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Randy Barymon Wants Services Delivered to See Five Rivers Thrive

4 min read

Randy Barymon joined St. Bernards Five Rivers Medical Center as its new hospital administrator on Dec. 1. He has spent the past 23 years working within the St. Bernards system at St. Bernards Medical Center in Jonesboro, beginning as a radiology transporter.

Barymon received his bachelor’s degree from Arkansas State University in 2009, becoming a registered MRI technologist. He then earned a master’s degree in management, strategy and leadership, and a national certification for nurse executives from the American Nurses Credentialing Center. He entered nursing in 2012, advancing to his floor’s nursing director the following year.

St. Bernards began leasing Five Rivers in 2019. How has it changed how Five Rivers operates?

It was a homecoming of sorts. The Olivetan Benedictine Sisters, who oversee St. Bernards, emigrated from Switzerland to Pocahontas in the 1880s. Around the turn of the 20th century, they moved to Jonesboro and started a hospital that continues serving the region today within a larger health care system. When St. Bernards Healthcare stepped in to help Five Rivers, it ensured Randolph County residents would still have needed health care access. The staff here appreciates that history and St. Bernards’ efforts to keep us going. In fact, we had a 100% retention rate when St. Bernards took over.

What challenges has Five Rivers faced amid the pandemic?

Our greatest challenge continues to revolve around staffing. As it did at hospitals across the state, the pandemic forced us to hire travel nurses to supplement care for an influx of patients. We at Five Rivers, however, were accustomed to taking care of our own friends and family, just as we had done for decades. Now, we had travel nurses here who were not as familiar with the community, and we had to adjust to a culture change.

Elsewhere, supply chain disruptions still create bottlenecks for receiving routine health care items. We stockpile where we can, but all too often, we find ourselves in short supply. … Thankfully, PPE availability has grown, thanks in large part to the efforts of domestic manufacturing. Still, securing other basic items like tubing, needles and syringes is a challenge, and nothing goes to waste.

How has St. Bernards worked to face challenges specific to rural hospitals?

COVID-19 has simply exacerbated existing problems. Consequently, our agreement with St. Bernards, finalized in 2019, could not have come at a better time for both parties. Financial stability has challenged hospitals across the country, and rural hospitals have endured the most instability. With financial instability comes a struggle to maintain an exceptional level of quality. St. Bernards’ presence in Randolph County helps shore up the financial side while installing a familiar brand that people trust.

What are the best strategies for retaining health care employees during a pandemic?

Listen to employees. Know their needs. Reassure them they have the proper equipment and PPE to maintain safety. As a clinician myself, I enjoy being in a smaller facility because leadership works alongside staff. I cannot hide in an office, and I want our team to know they can approach me with their concerns, however large or small.

What essential services must a rural hospital be well equipped to provide?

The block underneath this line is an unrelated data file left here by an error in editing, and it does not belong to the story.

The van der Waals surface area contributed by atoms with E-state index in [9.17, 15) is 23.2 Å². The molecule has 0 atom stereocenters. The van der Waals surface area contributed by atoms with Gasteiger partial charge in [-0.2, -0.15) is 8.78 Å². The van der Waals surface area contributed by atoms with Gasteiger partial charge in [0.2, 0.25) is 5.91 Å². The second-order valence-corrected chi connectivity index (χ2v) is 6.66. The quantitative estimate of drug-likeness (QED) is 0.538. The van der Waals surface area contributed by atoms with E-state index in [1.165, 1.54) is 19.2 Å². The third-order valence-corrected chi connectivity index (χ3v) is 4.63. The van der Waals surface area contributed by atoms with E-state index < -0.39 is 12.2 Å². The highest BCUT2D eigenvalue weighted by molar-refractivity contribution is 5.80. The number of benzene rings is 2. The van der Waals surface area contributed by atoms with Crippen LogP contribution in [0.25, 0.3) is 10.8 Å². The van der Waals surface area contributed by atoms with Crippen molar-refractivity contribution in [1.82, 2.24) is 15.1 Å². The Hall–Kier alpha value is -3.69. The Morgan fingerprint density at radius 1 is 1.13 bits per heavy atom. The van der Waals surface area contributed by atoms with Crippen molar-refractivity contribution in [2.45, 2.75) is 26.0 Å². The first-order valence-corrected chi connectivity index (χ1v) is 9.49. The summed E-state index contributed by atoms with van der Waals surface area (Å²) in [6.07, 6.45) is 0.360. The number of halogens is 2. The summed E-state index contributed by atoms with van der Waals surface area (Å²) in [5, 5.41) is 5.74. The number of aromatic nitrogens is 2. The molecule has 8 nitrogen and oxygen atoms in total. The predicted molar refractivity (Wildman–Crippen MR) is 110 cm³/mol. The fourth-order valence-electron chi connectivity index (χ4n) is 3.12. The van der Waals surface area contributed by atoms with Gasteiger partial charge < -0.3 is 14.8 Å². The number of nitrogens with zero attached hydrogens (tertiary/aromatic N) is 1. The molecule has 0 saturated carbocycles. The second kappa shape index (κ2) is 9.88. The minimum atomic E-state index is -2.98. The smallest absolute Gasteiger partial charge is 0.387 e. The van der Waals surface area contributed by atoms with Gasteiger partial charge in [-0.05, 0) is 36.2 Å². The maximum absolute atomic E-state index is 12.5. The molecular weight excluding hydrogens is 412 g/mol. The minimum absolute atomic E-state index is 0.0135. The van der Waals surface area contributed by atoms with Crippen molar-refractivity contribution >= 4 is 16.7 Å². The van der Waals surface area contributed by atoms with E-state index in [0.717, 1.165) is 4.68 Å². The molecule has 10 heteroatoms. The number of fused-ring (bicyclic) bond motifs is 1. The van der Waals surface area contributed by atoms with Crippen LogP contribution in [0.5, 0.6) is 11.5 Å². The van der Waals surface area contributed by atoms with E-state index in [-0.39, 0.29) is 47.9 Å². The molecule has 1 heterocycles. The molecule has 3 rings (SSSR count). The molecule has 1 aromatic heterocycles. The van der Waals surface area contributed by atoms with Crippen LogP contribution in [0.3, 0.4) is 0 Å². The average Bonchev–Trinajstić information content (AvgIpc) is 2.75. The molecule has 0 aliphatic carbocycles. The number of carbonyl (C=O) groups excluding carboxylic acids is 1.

Rural areas lean on access to emergency services. In fact, emergency access is often a key consideration when a person moves to or decides to stay in a rural area. It is a safety net of sorts indicative of a thriving community. Our emergency room has stayed busy since I took this position. These volumes immediately reminded me of the role that rural hospitals play in identifying medical issues and stabilizing people before taking further action.

What are your goals as the new administrator of Five Rivers?

Most importantly, we are promoting our services throughout Randolph County, including senior care, stroke care and our BreakThru Medical Withdrawal Management, which helps stabilize withdrawal symptoms from alcohol, opiates and benzos. Many residents simply do not know how our capabilities have evolved, and I want to focus on service education.

Second, we aim to boost our nursing competency to care for more critically ill patients. There are obvious education, technological and financial components that accompany this goal, but we believe this investment will pay dividends.

Third, we must steward our resources well. Medical equipment remains in short supply while demanding premium prices. Meanwhile, we continue operating within a challenging hiring environment. Proper stewardship will ensure the viability of Five Rivers for decades to come.

Lastly, we will explore new opportunities, charting our course for the next several years. The COVID-19 pandemic presents an unchanging reality for the near future. Health care organizations must learn how, where and when to expand. One thing we all know: We cannot stay where we are.

What’s one leadership lesson you’ve learned?

You have to build meaningful and lasting relationships. I always go back to the early part of my career in health care, because I had a key misconception of strong leaders. In my mind, they were stoic, not real people in a sense. That idea was a misstep. Thankfully, through experience and good mentors, I learned how to build relationships while leading. People have to know you are there for them because you care about them. The organization then grows into a thriving and competent community where the members look after each other.

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